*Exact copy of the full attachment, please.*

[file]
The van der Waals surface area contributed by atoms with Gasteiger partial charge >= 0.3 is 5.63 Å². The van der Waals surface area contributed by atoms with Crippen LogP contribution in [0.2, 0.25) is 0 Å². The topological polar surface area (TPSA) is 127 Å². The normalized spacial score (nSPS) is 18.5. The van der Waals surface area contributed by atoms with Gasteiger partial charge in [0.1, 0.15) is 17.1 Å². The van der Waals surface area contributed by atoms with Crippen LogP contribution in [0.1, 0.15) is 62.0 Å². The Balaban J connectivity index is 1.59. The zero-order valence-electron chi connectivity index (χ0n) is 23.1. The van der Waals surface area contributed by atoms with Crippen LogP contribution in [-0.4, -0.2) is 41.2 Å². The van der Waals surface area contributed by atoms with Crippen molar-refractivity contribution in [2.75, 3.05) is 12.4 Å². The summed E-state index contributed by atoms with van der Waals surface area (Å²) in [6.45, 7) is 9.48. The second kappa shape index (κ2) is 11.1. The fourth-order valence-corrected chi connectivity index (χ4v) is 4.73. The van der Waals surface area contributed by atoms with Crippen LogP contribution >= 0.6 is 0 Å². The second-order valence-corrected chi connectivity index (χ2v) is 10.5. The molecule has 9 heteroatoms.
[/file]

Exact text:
The van der Waals surface area contributed by atoms with Gasteiger partial charge >= 0.3 is 5.63 Å². The van der Waals surface area contributed by atoms with Crippen LogP contribution in [0.2, 0.25) is 0 Å². The topological polar surface area (TPSA) is 127 Å². The normalized spacial score (nSPS) is 18.5. The van der Waals surface area contributed by atoms with Gasteiger partial charge in [0.1, 0.15) is 17.1 Å². The van der Waals surface area contributed by atoms with Crippen LogP contribution in [0.1, 0.15) is 62.0 Å². The Balaban J connectivity index is 1.59. The zero-order valence-electron chi connectivity index (χ0n) is 23.1. The van der Waals surface area contributed by atoms with Crippen LogP contribution in [-0.4, -0.2) is 41.2 Å². The van der Waals surface area contributed by atoms with Crippen molar-refractivity contribution in [2.75, 3.05) is 12.4 Å². The summed E-state index contributed by atoms with van der Waals surface area (Å²) in [6.45, 7) is 9.48. The second kappa shape index (κ2) is 11.1. The fourth-order valence-corrected chi connectivity index (χ4v) is 4.73. The van der Waals surface area contributed by atoms with Crippen LogP contribution >= 0.6 is 0 Å². The second-order valence-corrected chi connectivity index (χ2v) is 10.5. The molecule has 9 heteroatoms.